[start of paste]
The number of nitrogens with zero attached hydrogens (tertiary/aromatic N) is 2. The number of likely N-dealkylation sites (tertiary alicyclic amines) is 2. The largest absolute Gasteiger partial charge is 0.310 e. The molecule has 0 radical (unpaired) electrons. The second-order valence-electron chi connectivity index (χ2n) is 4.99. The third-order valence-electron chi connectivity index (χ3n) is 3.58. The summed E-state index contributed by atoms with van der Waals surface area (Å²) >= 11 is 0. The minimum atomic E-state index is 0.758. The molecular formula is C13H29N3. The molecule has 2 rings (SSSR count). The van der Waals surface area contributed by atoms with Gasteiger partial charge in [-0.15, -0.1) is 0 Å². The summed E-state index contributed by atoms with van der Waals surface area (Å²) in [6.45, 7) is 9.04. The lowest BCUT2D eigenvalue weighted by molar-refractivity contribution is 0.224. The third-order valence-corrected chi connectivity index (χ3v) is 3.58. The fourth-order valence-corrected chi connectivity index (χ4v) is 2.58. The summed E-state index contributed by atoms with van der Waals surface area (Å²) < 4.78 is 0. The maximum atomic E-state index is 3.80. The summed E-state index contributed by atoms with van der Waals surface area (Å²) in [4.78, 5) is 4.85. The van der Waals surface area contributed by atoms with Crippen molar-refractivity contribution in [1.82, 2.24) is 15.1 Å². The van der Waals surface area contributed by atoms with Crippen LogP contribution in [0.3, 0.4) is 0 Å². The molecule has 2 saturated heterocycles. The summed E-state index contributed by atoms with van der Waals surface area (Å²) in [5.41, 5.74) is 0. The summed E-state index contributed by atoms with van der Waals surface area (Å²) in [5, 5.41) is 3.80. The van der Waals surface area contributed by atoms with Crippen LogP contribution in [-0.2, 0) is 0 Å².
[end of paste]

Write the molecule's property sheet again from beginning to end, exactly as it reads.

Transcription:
The number of nitrogens with zero attached hydrogens (tertiary/aromatic N) is 2. The number of likely N-dealkylation sites (tertiary alicyclic amines) is 2. The largest absolute Gasteiger partial charge is 0.310 e. The molecule has 0 radical (unpaired) electrons. The second-order valence-electron chi connectivity index (χ2n) is 4.99. The third-order valence-electron chi connectivity index (χ3n) is 3.58. The summed E-state index contributed by atoms with van der Waals surface area (Å²) >= 11 is 0. The minimum atomic E-state index is 0.758. The molecular formula is C13H29N3. The molecule has 2 rings (SSSR count). The van der Waals surface area contributed by atoms with Gasteiger partial charge in [-0.15, -0.1) is 0 Å². The summed E-state index contributed by atoms with van der Waals surface area (Å²) in [6.45, 7) is 9.04. The lowest BCUT2D eigenvalue weighted by molar-refractivity contribution is 0.224. The third-order valence-corrected chi connectivity index (χ3v) is 3.58. The fourth-order valence-corrected chi connectivity index (χ4v) is 2.58. The summed E-state index contributed by atoms with van der Waals surface area (Å²) < 4.78 is 0. The maximum atomic E-state index is 3.80. The summed E-state index contributed by atoms with van der Waals surface area (Å²) in [4.78, 5) is 4.85. The van der Waals surface area contributed by atoms with Crippen molar-refractivity contribution in [1.82, 2.24) is 15.1 Å². The van der Waals surface area contributed by atoms with Crippen LogP contribution in [0.3, 0.4) is 0 Å². The molecule has 2 saturated heterocycles. The summed E-state index contributed by atoms with van der Waals surface area (Å²) in [5.41, 5.74) is 0. The summed E-state index contributed by atoms with van der Waals surface area (Å²) in [5, 5.41) is 3.80. The van der Waals surface area contributed by atoms with Crippen LogP contribution in [-0.2, 0) is 0 Å².